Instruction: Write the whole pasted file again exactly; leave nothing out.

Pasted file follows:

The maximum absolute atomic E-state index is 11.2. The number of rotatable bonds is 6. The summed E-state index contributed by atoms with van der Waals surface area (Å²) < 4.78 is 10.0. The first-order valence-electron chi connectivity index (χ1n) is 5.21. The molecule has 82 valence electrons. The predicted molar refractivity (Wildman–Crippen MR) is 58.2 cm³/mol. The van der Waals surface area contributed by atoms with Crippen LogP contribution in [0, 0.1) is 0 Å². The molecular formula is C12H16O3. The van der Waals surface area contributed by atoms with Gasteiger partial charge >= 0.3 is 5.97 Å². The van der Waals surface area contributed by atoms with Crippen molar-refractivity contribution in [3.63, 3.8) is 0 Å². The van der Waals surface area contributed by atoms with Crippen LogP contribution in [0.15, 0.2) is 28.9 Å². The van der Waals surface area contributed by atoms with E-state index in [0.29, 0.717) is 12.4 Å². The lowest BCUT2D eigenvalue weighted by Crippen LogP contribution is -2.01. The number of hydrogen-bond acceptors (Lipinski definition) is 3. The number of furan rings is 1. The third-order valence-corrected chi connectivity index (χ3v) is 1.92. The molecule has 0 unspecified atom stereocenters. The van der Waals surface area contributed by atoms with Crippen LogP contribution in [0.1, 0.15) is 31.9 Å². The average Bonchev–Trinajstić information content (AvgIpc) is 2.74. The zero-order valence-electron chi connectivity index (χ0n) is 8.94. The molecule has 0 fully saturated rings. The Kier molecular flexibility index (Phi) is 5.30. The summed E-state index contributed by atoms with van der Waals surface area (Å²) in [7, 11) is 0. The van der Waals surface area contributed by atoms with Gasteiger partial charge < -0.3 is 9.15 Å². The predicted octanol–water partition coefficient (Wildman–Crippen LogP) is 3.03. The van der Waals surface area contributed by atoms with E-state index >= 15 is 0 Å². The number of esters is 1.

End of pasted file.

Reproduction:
The maximum absolute atomic E-state index is 11.2. The number of rotatable bonds is 6. The summed E-state index contributed by atoms with van der Waals surface area (Å²) < 4.78 is 10.0. The first-order valence-electron chi connectivity index (χ1n) is 5.21. The molecule has 82 valence electrons. The predicted molar refractivity (Wildman–Crippen MR) is 58.2 cm³/mol. The van der Waals surface area contributed by atoms with Crippen LogP contribution in [0, 0.1) is 0 Å². The molecular formula is C12H16O3. The van der Waals surface area contributed by atoms with Gasteiger partial charge >= 0.3 is 5.97 Å². The van der Waals surface area contributed by atoms with Crippen molar-refractivity contribution in [3.63, 3.8) is 0 Å². The van der Waals surface area contributed by atoms with Crippen LogP contribution in [0.15, 0.2) is 28.9 Å². The van der Waals surface area contributed by atoms with E-state index in [0.29, 0.717) is 12.4 Å². The lowest BCUT2D eigenvalue weighted by Crippen LogP contribution is -2.01. The number of hydrogen-bond acceptors (Lipinski definition) is 3. The number of furan rings is 1. The third-order valence-corrected chi connectivity index (χ3v) is 1.92. The molecule has 0 unspecified atom stereocenters. The van der Waals surface area contributed by atoms with Crippen LogP contribution in [0.1, 0.15) is 31.9 Å². The average Bonchev–Trinajstić information content (AvgIpc) is 2.74. The zero-order valence-electron chi connectivity index (χ0n) is 8.94. The molecule has 0 fully saturated rings. The Kier molecular flexibility index (Phi) is 5.30. The summed E-state index contributed by atoms with van der Waals surface area (Å²) in [7, 11) is 0. The van der Waals surface area contributed by atoms with Gasteiger partial charge < -0.3 is 9.15 Å². The predicted octanol–water partition coefficient (Wildman–Crippen LogP) is 3.03. The van der Waals surface area contributed by atoms with E-state index >= 15 is 0 Å². The number of esters is 1.